From Iceland — Gróa Scrapped Their SXSW Performance In Solidarity With Palestine

Gróa Scrapped Their SXSW Performance In Solidarity With Palestine

Published April 12, 2024

Gróa Scrapped Their SXSW Performance In Solidarity With Palestine
Photo by
Anna Maggý/Supplied Photo

Over 100 artists and panellists dropped their shows over festival’s military sponsors

On March 7, Reykjavík-based punk trio Gróa announced the cancellation of their scheduled performance at the South by Southwest Conference and Festival (SXSW) in Austin, Texas.

“We will protest by not attending and cancel both of our official SXSW shows in support of the Palestinian people,” Gróa posted to their social media profiles at the time. “This is because yesterday we found out that the US army [sic] is SXSW’s main sponsor and SXSW is platforming defense [sic] contractors like [RTX]. [RTX] profits from the genocide by supplying weapons to the IDF, the IDF has now killed at least 1 in every 75 inhabitants of Gaza, including 12.300 children.”

SXSW, which ran until March 16, is an annual event celebrating film, music and comedy. It attracts upwards of 300,000 visitors every year, including industry professionals from all over the world, who split their attention between over 1,000 artists vying for their big break.

By pulling out of SXSW, the young group joined more than 115 other artists and speakers who cancelled their performances due to the U.S. Army’s festival sponsorship. Every Irish and Nothern-Irish artist scheduled to perform at the festival dropped out in support of Palestine.

It was not an easy decision to cancel, even though now I wouldn’t have done anything differently. It’s so obvious and I felt it in my gut.

Gróa’s announced change of plans came just two days ahead of their flight stateside. “I randomly saw a suggested Instagram post from the Austin for Palestine Coalition and found out that RTX had a platform at SXSW. I thought, ‘Well, fuck,’” remarks Gróa drummer Hrafnhildur Einars Maríudóttir. “I’d heard bad things about the festival itself and how they treat artists,” she continues, referring to the festival’s pay rates, but she didn’t expect anything of this calibre.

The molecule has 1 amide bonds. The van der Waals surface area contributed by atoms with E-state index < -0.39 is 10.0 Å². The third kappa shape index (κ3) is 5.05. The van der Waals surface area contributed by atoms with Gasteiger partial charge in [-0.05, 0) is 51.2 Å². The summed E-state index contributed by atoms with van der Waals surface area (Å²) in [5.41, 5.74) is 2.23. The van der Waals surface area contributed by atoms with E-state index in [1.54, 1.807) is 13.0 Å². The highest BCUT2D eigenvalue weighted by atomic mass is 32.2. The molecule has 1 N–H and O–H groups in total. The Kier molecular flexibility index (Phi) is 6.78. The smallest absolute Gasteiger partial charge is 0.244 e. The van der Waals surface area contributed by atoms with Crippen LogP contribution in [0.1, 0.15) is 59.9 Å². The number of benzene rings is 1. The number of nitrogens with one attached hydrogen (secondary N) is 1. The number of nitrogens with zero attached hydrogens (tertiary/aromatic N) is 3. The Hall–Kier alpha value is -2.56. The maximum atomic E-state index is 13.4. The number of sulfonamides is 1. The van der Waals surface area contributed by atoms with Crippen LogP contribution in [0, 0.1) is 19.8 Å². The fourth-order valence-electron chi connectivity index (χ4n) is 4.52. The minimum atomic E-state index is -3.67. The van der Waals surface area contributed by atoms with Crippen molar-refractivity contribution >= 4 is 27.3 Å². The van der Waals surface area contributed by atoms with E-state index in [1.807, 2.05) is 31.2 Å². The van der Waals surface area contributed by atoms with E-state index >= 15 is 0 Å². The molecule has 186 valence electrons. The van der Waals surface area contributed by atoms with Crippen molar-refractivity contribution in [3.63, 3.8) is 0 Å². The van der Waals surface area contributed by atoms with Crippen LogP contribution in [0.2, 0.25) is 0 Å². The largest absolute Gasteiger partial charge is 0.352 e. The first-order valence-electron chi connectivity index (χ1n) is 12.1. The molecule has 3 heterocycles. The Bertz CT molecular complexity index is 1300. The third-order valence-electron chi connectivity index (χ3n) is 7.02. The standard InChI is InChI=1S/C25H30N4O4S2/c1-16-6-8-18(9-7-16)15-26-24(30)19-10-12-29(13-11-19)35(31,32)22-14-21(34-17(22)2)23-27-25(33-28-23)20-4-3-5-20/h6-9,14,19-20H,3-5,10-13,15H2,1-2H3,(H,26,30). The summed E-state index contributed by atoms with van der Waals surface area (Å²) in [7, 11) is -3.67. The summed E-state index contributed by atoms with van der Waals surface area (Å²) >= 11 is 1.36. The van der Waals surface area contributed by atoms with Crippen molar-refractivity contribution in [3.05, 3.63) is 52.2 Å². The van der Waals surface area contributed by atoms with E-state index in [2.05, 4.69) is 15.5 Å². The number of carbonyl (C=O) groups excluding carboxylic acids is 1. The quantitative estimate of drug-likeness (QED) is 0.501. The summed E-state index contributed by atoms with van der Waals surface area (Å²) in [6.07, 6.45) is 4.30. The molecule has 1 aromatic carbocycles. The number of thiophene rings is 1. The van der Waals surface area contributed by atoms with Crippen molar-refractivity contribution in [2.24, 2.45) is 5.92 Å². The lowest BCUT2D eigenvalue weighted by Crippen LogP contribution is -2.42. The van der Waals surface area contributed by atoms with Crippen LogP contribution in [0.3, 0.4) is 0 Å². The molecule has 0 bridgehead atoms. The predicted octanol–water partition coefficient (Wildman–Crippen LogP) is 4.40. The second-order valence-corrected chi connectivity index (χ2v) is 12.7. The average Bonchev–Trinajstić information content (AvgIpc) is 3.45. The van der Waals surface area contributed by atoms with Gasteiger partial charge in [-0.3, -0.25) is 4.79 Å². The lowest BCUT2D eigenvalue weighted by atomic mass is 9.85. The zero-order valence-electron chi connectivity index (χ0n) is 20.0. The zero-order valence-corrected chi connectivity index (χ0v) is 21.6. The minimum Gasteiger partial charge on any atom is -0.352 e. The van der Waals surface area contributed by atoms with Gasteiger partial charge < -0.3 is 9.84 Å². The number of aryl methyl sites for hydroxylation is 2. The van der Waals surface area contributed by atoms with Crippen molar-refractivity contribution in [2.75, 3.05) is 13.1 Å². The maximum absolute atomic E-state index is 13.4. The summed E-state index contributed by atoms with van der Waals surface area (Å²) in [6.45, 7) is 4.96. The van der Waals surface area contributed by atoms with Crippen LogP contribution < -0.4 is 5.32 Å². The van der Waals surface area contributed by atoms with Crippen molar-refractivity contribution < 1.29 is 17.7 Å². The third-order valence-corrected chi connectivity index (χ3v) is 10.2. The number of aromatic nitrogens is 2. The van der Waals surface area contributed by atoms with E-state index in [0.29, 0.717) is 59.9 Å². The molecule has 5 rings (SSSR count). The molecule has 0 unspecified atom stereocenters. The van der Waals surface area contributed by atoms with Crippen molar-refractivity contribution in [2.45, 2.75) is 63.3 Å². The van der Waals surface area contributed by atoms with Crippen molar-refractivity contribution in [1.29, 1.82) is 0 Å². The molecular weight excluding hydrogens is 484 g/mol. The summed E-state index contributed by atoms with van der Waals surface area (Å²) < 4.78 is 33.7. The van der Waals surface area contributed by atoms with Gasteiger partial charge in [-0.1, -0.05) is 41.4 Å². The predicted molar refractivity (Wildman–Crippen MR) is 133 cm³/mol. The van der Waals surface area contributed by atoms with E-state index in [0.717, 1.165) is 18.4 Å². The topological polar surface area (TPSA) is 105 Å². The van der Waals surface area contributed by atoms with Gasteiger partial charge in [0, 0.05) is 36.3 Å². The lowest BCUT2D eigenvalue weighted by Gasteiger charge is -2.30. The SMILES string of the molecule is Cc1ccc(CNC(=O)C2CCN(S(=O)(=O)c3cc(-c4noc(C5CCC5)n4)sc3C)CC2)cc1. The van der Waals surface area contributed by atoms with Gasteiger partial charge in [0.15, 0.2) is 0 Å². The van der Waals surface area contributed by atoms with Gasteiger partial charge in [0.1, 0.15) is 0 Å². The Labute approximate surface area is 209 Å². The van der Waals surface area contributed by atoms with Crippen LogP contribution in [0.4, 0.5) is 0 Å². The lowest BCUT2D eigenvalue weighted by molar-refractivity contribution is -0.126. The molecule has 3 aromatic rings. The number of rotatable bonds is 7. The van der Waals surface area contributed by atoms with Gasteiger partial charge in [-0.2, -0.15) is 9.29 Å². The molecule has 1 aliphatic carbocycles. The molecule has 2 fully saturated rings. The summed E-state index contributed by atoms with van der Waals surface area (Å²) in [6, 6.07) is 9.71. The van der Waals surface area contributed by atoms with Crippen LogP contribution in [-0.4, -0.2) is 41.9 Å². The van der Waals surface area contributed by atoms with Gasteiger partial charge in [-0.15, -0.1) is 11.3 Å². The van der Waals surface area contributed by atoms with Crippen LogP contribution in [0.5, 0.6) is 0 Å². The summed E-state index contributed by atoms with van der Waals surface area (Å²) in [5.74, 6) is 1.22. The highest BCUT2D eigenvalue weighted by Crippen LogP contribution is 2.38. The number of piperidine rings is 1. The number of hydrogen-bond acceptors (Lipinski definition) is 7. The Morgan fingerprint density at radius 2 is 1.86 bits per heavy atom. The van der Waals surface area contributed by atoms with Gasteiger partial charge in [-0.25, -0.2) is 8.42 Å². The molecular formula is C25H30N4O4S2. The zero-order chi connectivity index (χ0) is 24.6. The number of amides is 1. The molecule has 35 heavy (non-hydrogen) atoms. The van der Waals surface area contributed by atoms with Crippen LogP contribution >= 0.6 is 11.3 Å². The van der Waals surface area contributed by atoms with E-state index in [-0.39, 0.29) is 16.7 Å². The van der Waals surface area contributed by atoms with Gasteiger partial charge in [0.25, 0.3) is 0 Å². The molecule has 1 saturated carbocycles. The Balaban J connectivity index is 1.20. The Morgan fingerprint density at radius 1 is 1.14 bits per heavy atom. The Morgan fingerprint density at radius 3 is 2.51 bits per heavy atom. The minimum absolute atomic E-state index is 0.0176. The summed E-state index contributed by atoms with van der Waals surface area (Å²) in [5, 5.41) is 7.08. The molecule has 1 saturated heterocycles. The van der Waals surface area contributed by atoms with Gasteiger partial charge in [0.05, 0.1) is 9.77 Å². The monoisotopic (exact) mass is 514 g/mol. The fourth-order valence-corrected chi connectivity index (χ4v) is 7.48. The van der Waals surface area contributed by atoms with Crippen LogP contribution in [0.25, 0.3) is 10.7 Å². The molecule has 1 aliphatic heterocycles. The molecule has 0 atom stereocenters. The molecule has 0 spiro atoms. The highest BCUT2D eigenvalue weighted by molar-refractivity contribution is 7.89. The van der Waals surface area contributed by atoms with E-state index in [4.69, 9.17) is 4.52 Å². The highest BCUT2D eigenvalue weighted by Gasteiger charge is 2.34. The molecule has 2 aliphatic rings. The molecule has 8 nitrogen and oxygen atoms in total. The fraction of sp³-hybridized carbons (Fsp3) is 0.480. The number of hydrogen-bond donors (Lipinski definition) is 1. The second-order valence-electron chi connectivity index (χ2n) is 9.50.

The band went back and forth in their decision to cancel, momentarily considering alternative means of protest. “First, we thought if we should go perform in T-shirts sporting the Palestinian flag,” Hrafnhildur explains. “It was not an easy decision to cancel, even though now I wouldn’t have done anything differently. It’s so obvious and I felt it in my gut.”

Musicians who side with their conviction during moments like these are often torn between choosing boycott and making a statement. Fans of the Eurovision Song Contest might remember Icelandic contender Hatari’s protest actions in Tel Aviv in 2019, when the artist brandished the Palestinian flag.

Despite the apparent support, the international BDS movement campaigns for the cultural boycott of projects involving Israel, its lobby groups and cultural institutions.

“When we pulled out, there weren’t a lot of artists that had called it off, and we sort of decided to believe in the boycott. To believe that more people would join in,” says Gróa bassist Fríða Björg Pétursdóttir. “We realised that our bottom line is the fact that we would never want to associate our name with a festival where weapons manufacturers are given a platform.”

Despite notifying Iceland Airwaves and the other Icelandic showcase artists about their decision and encouraging others to follow suit, the rest of the Icelandic delegation went on with their scheduled performances, including JFDR, Axel Flóvent, Myrkvi and Árný Margrét.

Asked about the festival’s decision to go ahead with the showcase, Iceland Airwaves director Ísleifur Þórhallsson responded the following:

“We did not feel pressured to cancel the event. In collaboration with Business Iceland (Íslandsstofa) and the Icelandic Music Centre, considerable efforts and expenses were put towards introducing Icelandic music to the outside world. As four out of five artists were ready to perform, we determined that it would not be a good decision on our part to call the event off with next to no notice, producing financial harm for everyone involved.”

Out of the five Icelandic artists performing, Gróa was the only one to cancel their performance. Will the band’s decision affect their relationship with Iceland Airwaves and their chance to perform at the festival in the future?

“Of course not. We respect their decision.”

What are Iceland Airwaves’ views towards the SXSW artist boycott?

“We support musicians who fight for what they think is right. Naturally, they follow their conviction. About 1,200 artists were booked for SXSW and we also respect the viewpoints of those who decided to perform.”

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